A Tale of 4 Sound Cards

Was given a new hand-me-down; here’s how it stacks up to what I’ve got.

Creative SB Live!

  • PCI
  • Chipset: EMU10K1
  • DAC: Sigmatel AC97 (Max. 48KHz/16bit)
  • SNR: 94dB
  • THD: 0.008%
  • Official Driver Support up to Windows XP
  • 3rd Party driver support up to Windows 10

Verdict: I should really send this thing off to the recycle depot.  The chipset is ancient–any semi-modern computer will likely have better audio than this.

Chaintech AV-710

With some driver trickery, you can coax 192KHz/24bit out of the Wolfson DAC (rear black connector).   Drivers beyond XP are a tricky install, but according to this post, there are suitable Japanese drivers all the way up to Windows 8.  To enable bit-perfect 44.1kHz playback follow a guide.

Verdict: Ultimately too much of a pain to bother with nowadays.

Asus Xonar DGX

  • PCI-E
  • Chipset: C-Media CMI8786 High-Definition Sound Processor (Max. 96KHz/24bit)
  • DAC: Cirrus Logic CS4382
  • SNR: 105dB
  • THD: 0.0025%
  • Official Driver support up to Windows 8.1
  • 3rd Party driver support up to Windows 10

Verdict: The winner and the card I’m currently using.  It’s PCI-E, small, has both official and 3rd party driver support, has a very low Total Harmonic Distorion (THD), and a sufficiently high Signal to Noise Ratio (SNR).  It’s sampling frequency isn’t as high as the X-Fi, but that probably doesn’t matter.  For under $50 it’s tough to beat.  Truth be told I’m using it with a pair of $30 Turtle Beach headphones so does any of this matter?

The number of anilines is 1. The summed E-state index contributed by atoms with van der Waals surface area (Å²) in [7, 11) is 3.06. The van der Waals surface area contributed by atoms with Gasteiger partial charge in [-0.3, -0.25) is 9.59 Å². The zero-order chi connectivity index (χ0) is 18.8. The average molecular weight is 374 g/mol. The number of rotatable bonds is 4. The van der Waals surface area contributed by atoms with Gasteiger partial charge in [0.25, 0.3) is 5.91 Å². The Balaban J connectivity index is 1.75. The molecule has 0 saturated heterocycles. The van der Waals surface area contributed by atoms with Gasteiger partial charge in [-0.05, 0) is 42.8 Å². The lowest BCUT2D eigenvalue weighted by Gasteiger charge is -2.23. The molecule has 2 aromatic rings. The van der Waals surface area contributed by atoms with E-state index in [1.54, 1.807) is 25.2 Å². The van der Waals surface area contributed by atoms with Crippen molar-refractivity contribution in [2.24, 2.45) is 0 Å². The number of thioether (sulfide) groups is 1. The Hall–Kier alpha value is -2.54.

Creative X-Fi XtremeMusic (SB0460)

  • PCI
  • Chipset: EMU20K1
  • DAC: Cirrus Logic CS4382 (Max. 192KHz/24bit)
  • SNR: 109dB
  • THD: 0.004%
  • Official Driver Support up to Windows 8.1

Verdict: Not to be confused with the XtremeAudio card, which isn’t as advanced and doesn’t have the EMU20K1.  Might be interesting to hook up for headphone use and compare to the Xonar (using my Grados).  I’d say this has become my backup card.


16bit/44.1kHz audio is good enough and higher sampling frequencies are likely unnecessary;  I say this as a recovering audiophile.  Though there’s potentially some wiggle room available regarding harmonics, I think science has demonstrated quite competently that 16bit/44.1kHz can capture and reproduce audio such that our ears can’t distinguish the difference.

xiph.org article
xiph.org video
Audio Engineering Society

But then why is the 16bit 48kHz SB Live! not an acceptable solution you might ask.  This has to do with a number of factors, including the Digital Audio Converter (DAC) employed.  The SB Live! is ancient, and DACs today are far better at what they do.  The signal to noise ratio is low and the distortion is high.

Out of the audio cards I own the Xonar is the one to use and the X-Fi is my backup; I might was well give away the Chaintech and recycle the SB Live.